Legal Lynching in Florida


A lynching is an extrajudicial punishment by an informal group often to intimidate a minority group and often performed without due process.

Unfortunately, it is not farfetched to equate the Florida Elder Guardianship process to a LEGAL LYNCHING. The cruel and corrupt system has been called “Liquidate, Isolate, Medicate.” With so many of the players working together, with intimate knowledge of the legal loopholes, they literally hang you out to dry.

Since 2012, my Aunt Lillie has been caught in this web and the victimization continues. On Friday, August 19th, 2016, there is a Hearing in Flagler County, Florida to take away her last two remaining rights: the right to vote and the right to choose with whom to socialize–in essence, shutting out her family.

Rights already stripped from my aunt include the ability to make an informed decision to:

  • sue

  • travel

  • drive

  • marry

  • contract

  • determine her residence

  • consent to medical treatment

  • seek or retain employment

  • manage property or make any gifts

  • personally apply for government benefits

Watch this video. Does Lillie seem totally incapacitated to you? There is a major disconnect between what they put in the court papers and reality. Three good doctor reports, that could have given her rights back and end the five years of systemic abuse, were made stale through this legal shell game. It’s a waiting game — drag on the process as she gets older and eventually is made to be incapacitated by the undue stress.

Now, when she is required to go to yet another doctor’s evaluation, she doesn’t sleep the night before and doesn’t eat that morning because she is so stressed. Then, when she gets there, she is walking into a hostile environment and rightly perceives that they are there to take away her rights. As a proud woman, she tries to appear like she’s not agitated but she is — and anyone of any age would be uncomfortable under those circumstances. It is psychological abuse.

We must push to reform the Elder Guardianship system, particularly in Florida. We must stem the rising tide to prevent a the feeding frenzy on seniors through a legal yet corrupt system.

Please find out how you can help #FreeLillie. Follow us and retweet @elderdignitynow. If you have specific suggestions, email

Contributed by Teresa Kay-Aba Kennedy — Harvard Business School-trained strategist, World Economic Forum Young Global Leader, Human Potential Advocate/Coach, and President of Power Living Enterprises, Inc. Her latest award-winning book—co-authored with her mother Columbia University-trained journalist Janie Sykes-Kennedy—is Dancing Light: The Spiritual Side of Being Through the Eyes of a Modern Yoga Master on her teacher/mentor 98-year-old yoga master Tao Porchon-Lynch.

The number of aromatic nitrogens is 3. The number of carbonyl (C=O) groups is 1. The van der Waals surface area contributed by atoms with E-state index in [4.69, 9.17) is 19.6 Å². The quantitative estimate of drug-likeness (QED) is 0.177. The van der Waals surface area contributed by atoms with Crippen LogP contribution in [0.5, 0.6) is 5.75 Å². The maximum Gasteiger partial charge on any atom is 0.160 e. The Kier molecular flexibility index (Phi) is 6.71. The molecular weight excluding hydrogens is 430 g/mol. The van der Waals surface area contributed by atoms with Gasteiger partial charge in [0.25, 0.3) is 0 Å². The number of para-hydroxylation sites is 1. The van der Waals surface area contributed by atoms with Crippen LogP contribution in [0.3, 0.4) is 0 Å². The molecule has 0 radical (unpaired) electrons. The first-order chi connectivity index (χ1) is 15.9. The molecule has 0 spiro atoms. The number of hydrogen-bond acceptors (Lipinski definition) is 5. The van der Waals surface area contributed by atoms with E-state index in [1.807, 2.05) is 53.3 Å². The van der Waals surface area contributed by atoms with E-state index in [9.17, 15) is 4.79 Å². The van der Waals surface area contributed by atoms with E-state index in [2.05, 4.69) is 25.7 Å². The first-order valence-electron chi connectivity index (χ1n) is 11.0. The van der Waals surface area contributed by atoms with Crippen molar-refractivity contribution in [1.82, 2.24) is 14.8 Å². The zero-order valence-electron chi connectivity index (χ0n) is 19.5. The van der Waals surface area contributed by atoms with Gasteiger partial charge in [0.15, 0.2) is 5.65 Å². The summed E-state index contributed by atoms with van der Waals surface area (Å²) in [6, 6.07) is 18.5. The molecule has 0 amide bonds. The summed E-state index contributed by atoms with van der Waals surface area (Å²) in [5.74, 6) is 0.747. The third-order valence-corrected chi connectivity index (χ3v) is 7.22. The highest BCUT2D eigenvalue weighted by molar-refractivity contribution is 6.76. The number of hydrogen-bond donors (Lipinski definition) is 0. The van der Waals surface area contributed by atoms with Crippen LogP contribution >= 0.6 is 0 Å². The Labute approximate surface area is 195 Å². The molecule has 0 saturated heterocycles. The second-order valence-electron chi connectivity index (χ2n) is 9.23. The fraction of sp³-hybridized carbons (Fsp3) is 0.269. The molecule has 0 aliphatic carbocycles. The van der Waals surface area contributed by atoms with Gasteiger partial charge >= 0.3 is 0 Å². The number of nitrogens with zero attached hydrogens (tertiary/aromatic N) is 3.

4 thoughts on “Legal Lynching in Florida

  1. The phrase “Isolate, Medicate, and Liquidate the Estate” comes from The National Association to Stop Guardian Abuse, an established organization working with victims of guardian abuse. I hope you’ll contact them.

    1. elderdignity says:

      I certainly will! We need all the help we can get to #FreeLillie.

  2. Kelley Smoot Garrett says:

    Were you aware that any state with a pre-1865 Constitution has the basis of guardianship in Probate Courts?

    Probate Courts are Courts of Equity and are the same Courts that were granted exclusion from Federal oversight by the Judiciary Act of 1789! Yep, one of the very first acts passed by the newly-minted US Congress was to exclude all states’ Courts of Equity from being appealed to the Federal (Courts of Law) system. Why?

    Because Probate Courts, as Courts of Equity, were the courts used to uphold the legality of slavery and adjudicate issues resulting from turning living human beings into pieces of property.

    Courts of Equity are not like Courts of Law. Courts of Equity are not required to follow the law or the Constitution (yes, you read that right) and Courts of Equity are not required to be presided over by anyone with a law degree; the only requirement in the 1760s for a Probate Judge was “a man of good moral character.” Courts of Equity are not required to follow any precedent, because every case is deemed to be unique.

    To understand how such a perversion of justice could be upheld by a Court of Equity, consider this pre-1865 delima faced by a slave owner: Imagine you rent your neighbor your good hard-working field hand (slave) for the season. When you rent out your piece of property (that is a living human being) your property is in good condition, not whipped or beaten, and works hard all day long. When you get your piece of property back at the end of the season, you receive a broken man: whipped, beaten, mistreated, and essentially now worse than worthless because you have to pay to take care of a piece of property that can no longer earn you rent. Your remedy? Take your neighbor to Probate Court for an adjudicated ruling by the Probate Judge!

    The Probate Judge can decide any manner of remedy he likes, or perhaps none at all, if you are not looked favorably upon by the Probate Judge. It’s all up to the Probate Judge and pre-1865 there were little guidelines or rules they had to follow.

    After 1865, probate courts fell out of use except for the one thing that stuck around: administering a deceased person’s wishes as expressed in their Wills. Then guardianship was created to adjudicate cases of mental incompetence, and the lawyers just went back to what had worked so well pre-1865 to deprive human beings of all their rights and treat them as pieces of property: Probate Court.

    1. elderdignity says:

      Thank you Kelley for sharing this important information. I did not know the origins. Elder Guardianship is indeed a new form of slavery.

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